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IT Investments at Fortune 1000 Companies Are Riskier Than Ordinary Capital Investments

03.01.2008
A study of Fortune 1000 companies shows that investments in information technology carry higher risk than other capital investments, according to the Management Insights feature in the current issue of Management Science, the flagship journal of the Institute for Operations Research and the Management Sciences (INFORMS®).

Management Insights, a regular feature of the journal, is a digest of important research in business, management, operations research, and management science. It appears in every issue of the monthly journal.

“Investigating the Risk–Return Relationship of Information Technology Investment: Firm-Level Empirical Analysis” is by Sanjeev Dewan, Charles Shi, and Vijay Gurbaxani of the University of California at Irvine.

Investment decisions are guided by both expected returns and incremental risks, the authors note. Yet, outside of anecdotal evidence, very little is known about the riskiness of information technology (IT) investments, which make up an increasingly dominant component of firms’ capital asset portfolios. This paper attempts to fill this gap by analyzing a large-scale data set of IT capital spending by Fortune 1000 companies.

The authors find that IT investments are substantially riskier than ordinary capital investments, and that IT risk is associated with a substantial risk premium. This risk premium is driven in part by the lost option value of making irreversible capital investment decisions.

A key implication of the findings is that managers should apply a substantially higher discount rate when evaluating IT investments relative to other types of less risky capital investments. Furthermore, the results suggest that the timing of IT capital investment is a critical factor in managing both the risks and returns of IT investments.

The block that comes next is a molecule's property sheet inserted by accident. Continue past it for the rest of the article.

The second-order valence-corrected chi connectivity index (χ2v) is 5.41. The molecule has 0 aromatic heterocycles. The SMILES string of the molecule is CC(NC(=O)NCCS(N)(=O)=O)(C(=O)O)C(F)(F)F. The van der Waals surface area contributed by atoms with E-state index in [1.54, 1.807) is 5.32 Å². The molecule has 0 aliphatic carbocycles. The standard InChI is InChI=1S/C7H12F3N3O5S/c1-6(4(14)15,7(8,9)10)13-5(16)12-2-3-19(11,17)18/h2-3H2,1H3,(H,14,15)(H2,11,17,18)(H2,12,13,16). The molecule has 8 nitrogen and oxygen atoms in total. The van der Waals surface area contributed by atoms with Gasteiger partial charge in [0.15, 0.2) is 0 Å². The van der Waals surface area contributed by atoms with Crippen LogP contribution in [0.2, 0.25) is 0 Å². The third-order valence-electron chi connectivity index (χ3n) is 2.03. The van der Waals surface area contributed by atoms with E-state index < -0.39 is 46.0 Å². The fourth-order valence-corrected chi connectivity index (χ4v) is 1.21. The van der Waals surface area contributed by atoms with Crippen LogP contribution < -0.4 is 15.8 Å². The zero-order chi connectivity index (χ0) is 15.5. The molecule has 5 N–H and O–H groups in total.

The current issue of Management Insights is available at http://mansci.journal.informs.org/cgi/reprint/53/12/iv. The full papers associated with the Insights are available to Management Science subscribers. Individual papers can be purchased at http://institutions.informs.org. Additional issues of Management Insights can be accessed at http://mansci.pubs/informs/org/.

The Insights in the current issue are:

Performance Contracting in After-Sales Service Supply Chains by Sang-Hyun Kim, Morris A. Cohan, Serguei Netessine
Implications of Breach Remedy and Renegotiation Design for Innovation and Capacity by Erica L. Plambeck, Terry A. Taylor
Implications of Renegotiation for Optimal Contract Flexibility and Investment by Erica L. Plambeck, Terry A. Taylor
The Role of Pre-Entry Experience, Entry Timing, and Product Technology Strategies in Explaining Firm Survival by Barry L. Bayus, Rajshree Agarwal
Conditions That Shape the Learning Curve: Factors That Increase the Ability and Opportunity to Learn by Eelke Wiersma
Selecting a Selection Procedure by Jürgen Branke, Stephen E. Chick, Christian Schmidt
Consumers’ Price Sensitivities Across Complementary Categories by Sri Devi Duvvuri, Asim Ansari, Sunil Gupta
A Framework for Reconciling Attribute Values from Multiple Data Sources by Zhengrui Jiang, Sumit Sarkar, Prabuddha De, Debabrata Dey
The Machine Maintenance and Sale Age Model of Kamien and Schwartz Revisited by Alain Bensoussan, Suresh P. Sethi

INFORMS journals are strongly cited in Journal Citation Reports, an industry source. In the JCR subject category “operations research and management science,” Management Science ranked in the top 10 along with two other INFORMS journals.

The special MBA issue published by Business Week includes Management Science and two other INFORMS journals in its list of 20 top academic journals that are used to evaluate business school programs. Financial Times includes Management Science and four other INFORMS journals in its list of academic journals used to evaluate MBA programs.

About INFORMS
The Institute for Operations Research and the Management Sciences (INFORMS®) is an international scientific society with 10,000 members, including Nobel Prize laureates, dedicated to applying scientific methods to help improve decision-making, management, and operations. Members of INFORMS work in business, government, and academia. They are represented in fields as diverse as airlines, health care, law enforcement, the military, financial engineering, and telecommunications. The INFORMS website is www.informs.org. More information about operations research is at www.scienceofbetter.org.

Barry List | EurekAlert!
Further information:
http://www.informs.org
http://www.scienceofbetter.org

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